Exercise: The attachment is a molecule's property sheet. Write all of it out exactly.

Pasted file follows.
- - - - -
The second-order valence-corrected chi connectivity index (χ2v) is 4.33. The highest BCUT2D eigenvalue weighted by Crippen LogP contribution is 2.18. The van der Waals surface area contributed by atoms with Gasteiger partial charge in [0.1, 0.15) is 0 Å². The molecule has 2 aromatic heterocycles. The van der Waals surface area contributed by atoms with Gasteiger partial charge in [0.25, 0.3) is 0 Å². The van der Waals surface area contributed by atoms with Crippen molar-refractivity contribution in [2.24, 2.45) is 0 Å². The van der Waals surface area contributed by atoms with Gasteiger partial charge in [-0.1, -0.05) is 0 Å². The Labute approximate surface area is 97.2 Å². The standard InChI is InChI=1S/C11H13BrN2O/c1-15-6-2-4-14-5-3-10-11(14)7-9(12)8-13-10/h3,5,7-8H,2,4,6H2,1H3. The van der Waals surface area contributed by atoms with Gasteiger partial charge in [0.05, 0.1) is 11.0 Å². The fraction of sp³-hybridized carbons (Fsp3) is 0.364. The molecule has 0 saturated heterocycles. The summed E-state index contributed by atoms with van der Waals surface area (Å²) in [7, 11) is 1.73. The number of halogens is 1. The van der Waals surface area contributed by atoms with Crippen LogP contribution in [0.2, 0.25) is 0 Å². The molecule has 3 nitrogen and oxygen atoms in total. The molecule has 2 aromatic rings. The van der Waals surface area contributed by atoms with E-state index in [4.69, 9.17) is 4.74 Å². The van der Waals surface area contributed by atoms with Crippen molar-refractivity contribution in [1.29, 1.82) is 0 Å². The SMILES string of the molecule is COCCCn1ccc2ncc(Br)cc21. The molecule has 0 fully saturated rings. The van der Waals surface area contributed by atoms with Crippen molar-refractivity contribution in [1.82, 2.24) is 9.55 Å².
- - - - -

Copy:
The second-order valence-corrected chi connectivity index (χ2v) is 4.33. The highest BCUT2D eigenvalue weighted by Crippen LogP contribution is 2.18. The van der Waals surface area contributed by atoms with Gasteiger partial charge in [0.1, 0.15) is 0 Å². The molecule has 2 aromatic heterocycles. The van der Waals surface area contributed by atoms with Gasteiger partial charge in [0.25, 0.3) is 0 Å². The van der Waals surface area contributed by atoms with Crippen molar-refractivity contribution in [2.24, 2.45) is 0 Å². The van der Waals surface area contributed by atoms with Gasteiger partial charge in [-0.1, -0.05) is 0 Å². The Labute approximate surface area is 97.2 Å². The standard InChI is InChI=1S/C11H13BrN2O/c1-15-6-2-4-14-5-3-10-11(14)7-9(12)8-13-10/h3,5,7-8H,2,4,6H2,1H3. The van der Waals surface area contributed by atoms with Gasteiger partial charge in [0.05, 0.1) is 11.0 Å². The fraction of sp³-hybridized carbons (Fsp3) is 0.364. The molecule has 0 saturated heterocycles. The summed E-state index contributed by atoms with van der Waals surface area (Å²) in [7, 11) is 1.73. The number of halogens is 1. The van der Waals surface area contributed by atoms with Crippen LogP contribution in [0.2, 0.25) is 0 Å². The molecule has 3 nitrogen and oxygen atoms in total. The molecule has 2 aromatic rings. The van der Waals surface area contributed by atoms with E-state index in [4.69, 9.17) is 4.74 Å². The van der Waals surface area contributed by atoms with Crippen molar-refractivity contribution in [1.29, 1.82) is 0 Å². The SMILES string of the molecule is COCCCn1ccc2ncc(Br)cc21. The molecule has 0 fully saturated rings. The van der Waals surface area contributed by atoms with Crippen molar-refractivity contribution in [1.82, 2.24) is 9.55 Å².